Arizona Senator John McCain is looking at last night's Massachusetts Senate election as the "wake-up" call that could change how business is done in the nation's capitol.
"Last night, a shot was fired around this nation ... saying no more business as usual in Washington, D.C.," McCain said on the Senate floor this morning. "Stop this unsavory sausage-making process called healthcare reform, where special favors are dispensed to special people for special reasons in order to purchase votes."
"The maverick's" optimism stems from the fact that with Scott Brown, a Republican, winning the election, it puts an end to the Democratic filibuster-proof majority in the Senate.
Brown defeated Democrat Martha Coakley last night to become the first Republican elected to that Massachusetts Senate seat since Henry Cabot Lodge Jr. won it in 1946.
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The Republican win could put a halt to the controversial healthcare reform bill and Republicans -- like McCain -- feel that the victory in a highly Democratic state sends a message to Democrats that they need to change the way they are handling healthcare reform.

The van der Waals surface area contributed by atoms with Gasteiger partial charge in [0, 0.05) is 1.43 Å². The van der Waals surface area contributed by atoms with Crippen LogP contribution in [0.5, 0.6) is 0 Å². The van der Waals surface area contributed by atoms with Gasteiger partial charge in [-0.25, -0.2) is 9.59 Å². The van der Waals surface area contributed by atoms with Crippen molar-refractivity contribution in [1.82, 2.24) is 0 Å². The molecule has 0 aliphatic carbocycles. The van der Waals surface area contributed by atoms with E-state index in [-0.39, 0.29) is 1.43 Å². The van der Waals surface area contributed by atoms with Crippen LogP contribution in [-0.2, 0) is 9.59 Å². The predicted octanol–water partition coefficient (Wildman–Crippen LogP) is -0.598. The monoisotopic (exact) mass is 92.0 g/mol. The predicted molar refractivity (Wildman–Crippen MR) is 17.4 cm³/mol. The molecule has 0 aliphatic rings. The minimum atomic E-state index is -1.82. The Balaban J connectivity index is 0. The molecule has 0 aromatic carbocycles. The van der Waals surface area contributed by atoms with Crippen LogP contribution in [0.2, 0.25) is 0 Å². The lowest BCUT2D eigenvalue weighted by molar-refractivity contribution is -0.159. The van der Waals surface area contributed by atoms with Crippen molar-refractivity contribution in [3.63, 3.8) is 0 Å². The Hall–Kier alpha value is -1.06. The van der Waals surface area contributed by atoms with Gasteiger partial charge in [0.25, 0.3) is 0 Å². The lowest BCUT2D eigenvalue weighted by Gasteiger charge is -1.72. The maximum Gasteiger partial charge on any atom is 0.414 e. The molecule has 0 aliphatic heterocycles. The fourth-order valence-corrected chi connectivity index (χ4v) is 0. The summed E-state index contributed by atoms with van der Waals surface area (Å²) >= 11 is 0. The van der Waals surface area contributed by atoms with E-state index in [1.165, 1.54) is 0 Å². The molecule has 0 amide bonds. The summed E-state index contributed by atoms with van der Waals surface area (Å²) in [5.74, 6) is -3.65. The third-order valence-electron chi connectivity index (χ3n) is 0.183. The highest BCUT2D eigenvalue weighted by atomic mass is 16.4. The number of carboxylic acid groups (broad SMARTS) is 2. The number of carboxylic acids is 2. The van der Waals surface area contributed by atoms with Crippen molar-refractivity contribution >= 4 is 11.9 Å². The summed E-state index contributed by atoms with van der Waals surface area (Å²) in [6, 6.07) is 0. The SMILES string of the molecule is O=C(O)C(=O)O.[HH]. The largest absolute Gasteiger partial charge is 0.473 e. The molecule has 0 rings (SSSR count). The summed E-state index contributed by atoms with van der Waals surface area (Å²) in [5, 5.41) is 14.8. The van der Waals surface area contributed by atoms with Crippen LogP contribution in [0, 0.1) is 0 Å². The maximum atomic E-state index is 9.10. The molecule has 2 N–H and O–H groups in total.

For example: the Nebraska Compromise, an amendment to the healthcare bill that excludes the state of Nebraska from having to pay certain Medicaid taxes and was included in the bill to garner support from Nebraska Senator Ben Nelson.
McCain may be right and a "wake-up call" may be in order -- the Nebraska Compromise has been seen as so outrageous that even Arizona's Democratic Attorney General Terry Goddard came out against it. If Goddard takes a stance on anything -- especially something his own party supports -- you know something is amiss.